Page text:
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Darwin Correspondence Project

To Lawson Tait   28 March 1876

Down, | Beckenham, Kent. | Railway Station | Orpington. S.E.R.

March 28. 76

My dear Sir

Sir J. Paget has not published on the subject, but took extraordinary trouble in corresponding with various eminent surgeons & writing to me.1 He gave me particulars of some degree of regrowth especially of the humerus in children, but disbelieves in a digit being ever reproduced. He goes so far as to suspect that when even a nail is reproduced part of the matrix has been left; but I cannot avoid thinking that he is in this respect over sceptical. I sent him full particulars & tracings of the two cases which had been communicated to me.2

I send by this post Dr Rudinger’s essay which I advise you to read3

I think your intention of amputating the extra digit of a kitten is an excellent idea. Could not you try also on a Dorking fowl. I suppose that you would keep the amputated little toe in spirits; and then if there were re-growth, you could give drawings of the bones of the first digit & of the regrowth   I would suggest your amputating one of the ordinary toes at the same time as a control experiment.4

I am glad you are examining tail-less animals, but it would not be worth while to send me the specimens, as I have not sufficient knowledge & am much engaged with other subjects.5

I fear that you will fail about regrowth, but if you can prove it the discovery will be an interesting one.

My dear Sir | Yours sincerely | Ch. Darwin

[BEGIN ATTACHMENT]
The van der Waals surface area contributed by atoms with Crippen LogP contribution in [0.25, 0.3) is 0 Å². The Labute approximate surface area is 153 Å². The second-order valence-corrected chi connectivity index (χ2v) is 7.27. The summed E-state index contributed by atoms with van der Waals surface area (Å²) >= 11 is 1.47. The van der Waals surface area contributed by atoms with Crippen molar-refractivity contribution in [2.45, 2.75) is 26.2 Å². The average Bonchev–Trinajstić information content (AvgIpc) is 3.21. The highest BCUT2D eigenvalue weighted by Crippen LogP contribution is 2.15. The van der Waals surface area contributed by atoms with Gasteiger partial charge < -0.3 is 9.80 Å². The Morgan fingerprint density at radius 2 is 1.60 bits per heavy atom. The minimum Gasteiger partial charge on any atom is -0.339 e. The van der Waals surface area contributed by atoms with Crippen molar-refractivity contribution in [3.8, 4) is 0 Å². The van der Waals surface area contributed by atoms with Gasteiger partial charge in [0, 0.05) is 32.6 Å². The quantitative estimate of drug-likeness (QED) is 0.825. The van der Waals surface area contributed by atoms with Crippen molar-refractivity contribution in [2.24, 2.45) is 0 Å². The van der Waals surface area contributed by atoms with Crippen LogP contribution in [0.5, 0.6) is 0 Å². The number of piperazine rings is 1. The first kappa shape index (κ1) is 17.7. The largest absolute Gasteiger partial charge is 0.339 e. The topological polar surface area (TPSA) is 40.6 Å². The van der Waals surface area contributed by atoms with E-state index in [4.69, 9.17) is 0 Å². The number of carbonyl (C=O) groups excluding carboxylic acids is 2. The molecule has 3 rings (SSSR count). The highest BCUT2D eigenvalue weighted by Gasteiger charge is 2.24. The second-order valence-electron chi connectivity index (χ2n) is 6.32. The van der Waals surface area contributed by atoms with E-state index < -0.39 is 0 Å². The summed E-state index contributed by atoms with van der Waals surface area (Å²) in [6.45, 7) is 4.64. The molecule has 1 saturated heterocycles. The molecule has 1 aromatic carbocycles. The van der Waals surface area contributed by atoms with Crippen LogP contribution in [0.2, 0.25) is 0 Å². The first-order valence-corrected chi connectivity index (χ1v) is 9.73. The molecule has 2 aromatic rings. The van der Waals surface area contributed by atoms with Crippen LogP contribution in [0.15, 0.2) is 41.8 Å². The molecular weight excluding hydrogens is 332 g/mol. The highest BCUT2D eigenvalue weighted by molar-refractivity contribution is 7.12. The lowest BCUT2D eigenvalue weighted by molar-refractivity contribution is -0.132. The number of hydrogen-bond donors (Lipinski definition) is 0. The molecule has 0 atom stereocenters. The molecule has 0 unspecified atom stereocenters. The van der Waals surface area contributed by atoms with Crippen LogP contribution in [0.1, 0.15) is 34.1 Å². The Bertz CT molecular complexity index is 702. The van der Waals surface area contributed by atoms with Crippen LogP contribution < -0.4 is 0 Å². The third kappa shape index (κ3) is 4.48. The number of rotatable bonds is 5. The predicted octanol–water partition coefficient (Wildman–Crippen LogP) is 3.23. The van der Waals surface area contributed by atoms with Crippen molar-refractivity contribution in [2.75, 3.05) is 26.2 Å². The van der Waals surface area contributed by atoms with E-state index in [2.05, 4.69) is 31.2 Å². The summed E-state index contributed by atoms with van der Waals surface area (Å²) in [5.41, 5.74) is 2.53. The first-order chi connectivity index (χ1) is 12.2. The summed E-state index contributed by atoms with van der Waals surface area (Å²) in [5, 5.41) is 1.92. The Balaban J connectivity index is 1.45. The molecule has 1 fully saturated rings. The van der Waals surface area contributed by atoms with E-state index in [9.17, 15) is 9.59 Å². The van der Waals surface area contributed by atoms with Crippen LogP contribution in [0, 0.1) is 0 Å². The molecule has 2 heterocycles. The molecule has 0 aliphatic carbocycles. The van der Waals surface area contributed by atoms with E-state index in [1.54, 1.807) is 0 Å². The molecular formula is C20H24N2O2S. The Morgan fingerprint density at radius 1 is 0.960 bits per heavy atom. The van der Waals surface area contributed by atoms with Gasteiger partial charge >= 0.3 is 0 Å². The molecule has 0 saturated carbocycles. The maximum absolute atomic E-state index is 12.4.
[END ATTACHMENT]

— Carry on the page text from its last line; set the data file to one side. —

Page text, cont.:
In his letter of 27 March [1876], Tait had asked about James Paget’s evidence for doubting the regrowth of human supernumerary digits after amputation; see also letter to Lawson Tait, 25 March [1876] and n. 3.
CD’s letter to Paget has not been found; see, however, Correspondence vol. 23, letter from James Paget, 14 August 1875.
Nicolaus Rüdinger’s essay on polydactylism was published in Rüdinger 1876, pp. 25–35; see letter to Lawson Tait, 25 March [1876] and n. 3.
See letter from Lawson Tait, 27 March [1876]. In Variation 2d ed. 2: 70, CD observed: ‘When Dorking fowls with five toes are crossed with other breeds, the chickens often have five toes on one foot and four on the other.’


Correspondence: The correspondence of Charles Darwin. Edited by Frederick Burkhardt et al. 27 vols to date. Cambridge: Cambridge University Press. 1985–.

Rüdinger, Nicolaus. 1876. Beiträge zur Anatomie des Gehörorganes: der venösen Blutbahnen der Schädelhöhle, sowie der überzähligen Finger. Munich: Literarisch-artistische Anstalt (Th. Riedel).

Variation 2d ed.: The variation of animals and plants under domestication. By Charles Darwin. 2d edition. 2 vols. London: John Murray. 1875.


James Paget’s scepticism about regrowth of digits. Suggests RLT experiment with amputation of digits, both extra and normal, of kittens and fowls. Fears they will fail to regrow, but, if regrowth is proved, it will be an important discovery.

Letter details

Letter no.
Charles Robert Darwin
Robert Lawson (Lawson) Tait
Sent from
Source of text
Roy Davids Ltd (dealer) (1996)
Physical description

Please cite as

Darwin Correspondence Project, “Letter no. 10434,” accessed on 18 April 2021,

Also published in The Correspondence of Charles Darwin, vol. 24